Stephanie Hughes
Dec 5, 2018 · 6 min read
The new leadership at Lowe’s will aim at building a strong enough foundation to weather the storm in any economic downturn.

Lowe’s Companies, Inc. (Lowe’s or the Company, rated A (low) with a Stable trend by DBRS) is attempting a different retail strategy to stay competitive with other home improvement and hardware companies by closing 47 locations across North America. DBRS sees little impact from this on the retail market, on commercial mortgage-backed securities or on Lowe’s itself. This is because unlike traditional retail stores, Lowe’s and other big box home improvement stores have largely been immune to the rise of e-commerce and the “Amazon effect” since there is little product overlap between them, though the overlap continues to grow. Despite surviving the changes in retail that claimed other departments stores, the home improvement giant still faces stiff competition from competitors like The Home Depot (rated “A” with a Stable trend by DBRS).

The recent appointment of CEO Marvin Ellison brings a new strategy to the table. Lowe’s will be scaling back on square footage to save on costs while maximizing the profits of performing stores. Since the U.S. store closures are generally located within ten miles of another location, the Company should not lose much in the way of its customer reach. The approach in Canada is similar, since the Company has not made many restructuring changes since the 2016 RONA Inc. (Rona) acquisition other than some rebranding. In this commentary, DBRS looks at the overall retail markets of the locations being cut, reviews how Lowe’s compares with the competition and evaluates DBRS-rated assets to measure performance metrics.

The majority of the Lowe’s closures across the United States are concentrated in California, which has been continuously outperforming the national average for economic growth. Lowe’s announced four store closures within the state, which does not put a dent in the Company’s supply of 106 locations, as these closures cause only 3.8% of California supply to go offline. This trend does not exactly indicate whether or not Californians are less interested in home improvement, nor does it reflect general retail attitudes. The same holds true for the other states as listed in Exhibit 1. Because the number of closures only amounts to a small fraction of Lowe’s supply, the spate of closures is expected to have a negligible impact on the Company’s supply potential and may modestly improve revenue per square footage.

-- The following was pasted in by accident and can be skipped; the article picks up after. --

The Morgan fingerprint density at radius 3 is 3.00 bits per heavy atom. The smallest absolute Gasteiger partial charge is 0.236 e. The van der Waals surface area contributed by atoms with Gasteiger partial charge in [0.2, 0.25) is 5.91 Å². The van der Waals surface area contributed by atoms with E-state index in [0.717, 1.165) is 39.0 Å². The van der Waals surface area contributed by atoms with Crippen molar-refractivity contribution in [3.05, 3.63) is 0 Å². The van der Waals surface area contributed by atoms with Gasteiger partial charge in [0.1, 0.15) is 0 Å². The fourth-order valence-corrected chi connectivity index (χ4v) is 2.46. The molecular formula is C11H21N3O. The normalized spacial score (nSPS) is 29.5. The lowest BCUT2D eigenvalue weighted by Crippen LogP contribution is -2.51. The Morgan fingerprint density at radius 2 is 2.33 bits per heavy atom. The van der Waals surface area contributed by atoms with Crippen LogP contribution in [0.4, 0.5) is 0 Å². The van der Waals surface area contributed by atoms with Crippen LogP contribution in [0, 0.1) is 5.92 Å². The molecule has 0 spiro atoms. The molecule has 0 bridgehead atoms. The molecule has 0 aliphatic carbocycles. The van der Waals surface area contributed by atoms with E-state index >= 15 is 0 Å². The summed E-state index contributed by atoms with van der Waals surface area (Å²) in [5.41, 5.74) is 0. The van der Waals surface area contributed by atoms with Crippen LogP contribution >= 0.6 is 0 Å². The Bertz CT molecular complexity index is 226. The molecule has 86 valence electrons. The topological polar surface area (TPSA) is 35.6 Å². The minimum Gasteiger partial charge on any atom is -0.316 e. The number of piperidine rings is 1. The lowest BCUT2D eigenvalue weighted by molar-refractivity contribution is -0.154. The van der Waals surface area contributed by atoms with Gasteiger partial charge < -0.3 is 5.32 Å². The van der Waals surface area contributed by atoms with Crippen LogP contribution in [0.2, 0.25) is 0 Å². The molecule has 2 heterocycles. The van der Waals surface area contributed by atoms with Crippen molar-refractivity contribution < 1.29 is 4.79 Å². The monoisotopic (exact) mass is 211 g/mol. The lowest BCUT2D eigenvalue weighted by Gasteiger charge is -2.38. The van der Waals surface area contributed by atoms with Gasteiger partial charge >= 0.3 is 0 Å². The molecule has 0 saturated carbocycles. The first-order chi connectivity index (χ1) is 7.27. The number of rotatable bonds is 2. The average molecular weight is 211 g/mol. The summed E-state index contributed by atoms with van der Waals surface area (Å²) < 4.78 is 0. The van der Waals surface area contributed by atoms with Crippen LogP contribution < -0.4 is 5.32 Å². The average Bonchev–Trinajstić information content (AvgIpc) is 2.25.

In Canada, the closures may have a greater impact, as they account for about 17.0% of the Company’s presence in Ontario and 15.0% of the store count in Québec. Other provinces can expect a similar percentage of stores to close. Lowe’s continues to digest its 2016 acquisition of the Rona home improvement chain. Through the acquisition, the Company expanded from 42 stores to over 500 and began rebranding many of the stores in 2017. As with many retail acquisitions, the closures may represent an opportunity to eliminate underperforming or redundant locations from Lowe’s portfolio so that it can focus on integrating the Company and growing its brand in Canada.

The retail markets experiencing Lowe’s closures across Canada have largely performed well. According to Colliers International’s National Retail Report Canada: Spring 2018 Edition report, Ontario was the highest-performing retail market with $216.32 billion in actual 2017 sales (a significant 37.0% of the total national retail sales). Québec is the second-largest market with $125.72 billion in 2016, or 21.0% of the total national sales in its given year. This means that the provinces experiencing the most number of closures are well performing and will be well poised to fill in the vacancies with other tenants due to implied strong retail property performances. Other well-performing provinces in 2017 include Alberta and British Columbia. According to the Colliers International report, Newfoundland and Labrador took a retail hit with -1.44% Q1 year-over-year retail sales growth in 2018. The east coast province is due to lose six Lowe’s locations. Above all, the Canadian retail market should have little trouble filling in its vacancies.